In my first week at Google, I discovered Google Reader a highly optimized feed reader with very good keyboard support. For my starter project at Google, I decided to access-enable this application using W3C ARIA. Using Greasemonkey, I could inject JavaScript code to add the needed ARIA bits to make Google Reader say the right things at the right time.

Connecting The Dots

Based on the experience of access-enabling Reader, we have now refactored the code to come up with a common JavaScript framework for enhancing the accessibility of AJAX applications. This framework is called AxsJAX, and it was refined in the process of access-enabling Web Search.

We're now excited to open-source this framework since we believe that there is nothing Google-specific in the techniques we have implemented. We invite the Web developer community to help us collectively define a robust framework for rapid prototyping of accessibility enhancements to Web 2.0 applications.

The ability to rapidly prototype end-user interaction has led to an explosion in the number of AJAX applications; until now, visually impaired users have been left behind in this process. We hope that the AxsJAX framework encourages the Web community to bring the power of Web 2.0 development to solving the problem of accessing rich Web interaction in an eyes-free environment.

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Many of those subscribed to this blog have heard our recent announcement about the Open Handset Alliance, and we thought we'd bring everyone up to date. Today, the team released an early look at the Android SDK for developers interested in building applications for Android.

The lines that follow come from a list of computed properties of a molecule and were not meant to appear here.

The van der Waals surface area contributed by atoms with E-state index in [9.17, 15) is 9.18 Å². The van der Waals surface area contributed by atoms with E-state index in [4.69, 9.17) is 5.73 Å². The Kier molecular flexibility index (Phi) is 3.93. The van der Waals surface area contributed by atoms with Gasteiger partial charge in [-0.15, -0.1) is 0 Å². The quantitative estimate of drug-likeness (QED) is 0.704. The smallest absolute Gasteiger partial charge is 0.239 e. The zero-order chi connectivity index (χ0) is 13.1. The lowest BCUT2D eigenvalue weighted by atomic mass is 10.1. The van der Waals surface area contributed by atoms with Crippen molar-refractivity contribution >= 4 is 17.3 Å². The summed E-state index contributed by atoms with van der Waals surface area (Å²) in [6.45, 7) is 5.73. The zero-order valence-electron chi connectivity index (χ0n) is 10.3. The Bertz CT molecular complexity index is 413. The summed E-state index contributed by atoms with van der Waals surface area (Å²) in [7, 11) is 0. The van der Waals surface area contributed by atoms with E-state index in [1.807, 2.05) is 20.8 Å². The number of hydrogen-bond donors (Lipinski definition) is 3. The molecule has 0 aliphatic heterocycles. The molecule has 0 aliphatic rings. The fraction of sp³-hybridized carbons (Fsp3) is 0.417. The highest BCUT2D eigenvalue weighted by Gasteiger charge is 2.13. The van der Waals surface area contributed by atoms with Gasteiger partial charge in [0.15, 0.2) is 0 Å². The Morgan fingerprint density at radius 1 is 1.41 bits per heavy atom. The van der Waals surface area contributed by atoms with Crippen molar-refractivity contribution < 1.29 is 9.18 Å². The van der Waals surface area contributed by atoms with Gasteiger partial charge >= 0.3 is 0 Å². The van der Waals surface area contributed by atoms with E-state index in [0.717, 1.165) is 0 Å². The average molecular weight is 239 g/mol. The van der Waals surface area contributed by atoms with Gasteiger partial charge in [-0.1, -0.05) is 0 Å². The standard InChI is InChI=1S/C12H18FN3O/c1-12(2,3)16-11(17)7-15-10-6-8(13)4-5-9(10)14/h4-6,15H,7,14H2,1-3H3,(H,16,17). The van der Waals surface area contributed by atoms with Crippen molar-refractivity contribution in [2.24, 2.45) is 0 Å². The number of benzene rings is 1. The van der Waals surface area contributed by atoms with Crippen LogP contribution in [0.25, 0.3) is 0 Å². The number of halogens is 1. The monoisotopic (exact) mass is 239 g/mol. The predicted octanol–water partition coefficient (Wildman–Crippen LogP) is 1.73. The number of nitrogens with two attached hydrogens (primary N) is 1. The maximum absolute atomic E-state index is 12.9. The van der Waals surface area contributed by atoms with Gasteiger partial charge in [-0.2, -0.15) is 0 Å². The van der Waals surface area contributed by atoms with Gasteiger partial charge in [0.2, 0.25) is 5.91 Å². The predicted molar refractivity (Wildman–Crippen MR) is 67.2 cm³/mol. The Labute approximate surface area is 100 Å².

By the way, we've released more than just the SDK. Those of you who follow the development of the Linux kernel on ARM may have seen that we released our initial patches that provide kernel support for the QualcommMSM7K. This release means that support in the Linux kernel is now available for the on board serial, i2c, timer, NAND flash controller, MDP/MDDI framebuffer, gpio controller, and high speed USB client controller. This code also provides access to the baseband features of the chip. The announcement to the kernel developer community can be found on the ARM Linux mailing list. Like all proper Linux kernel code, these patches were released under v2 of the GNU GPL. Stay tuned for more open source related details.

We're really excited about all of these developments and can't wait to see what results. To help get things started, we've also announced the Android Developer Challenge, a $10 million challenge to reward developers for working with the platform. Head over the Android Developers blog to find out more about this exciting mobile platform.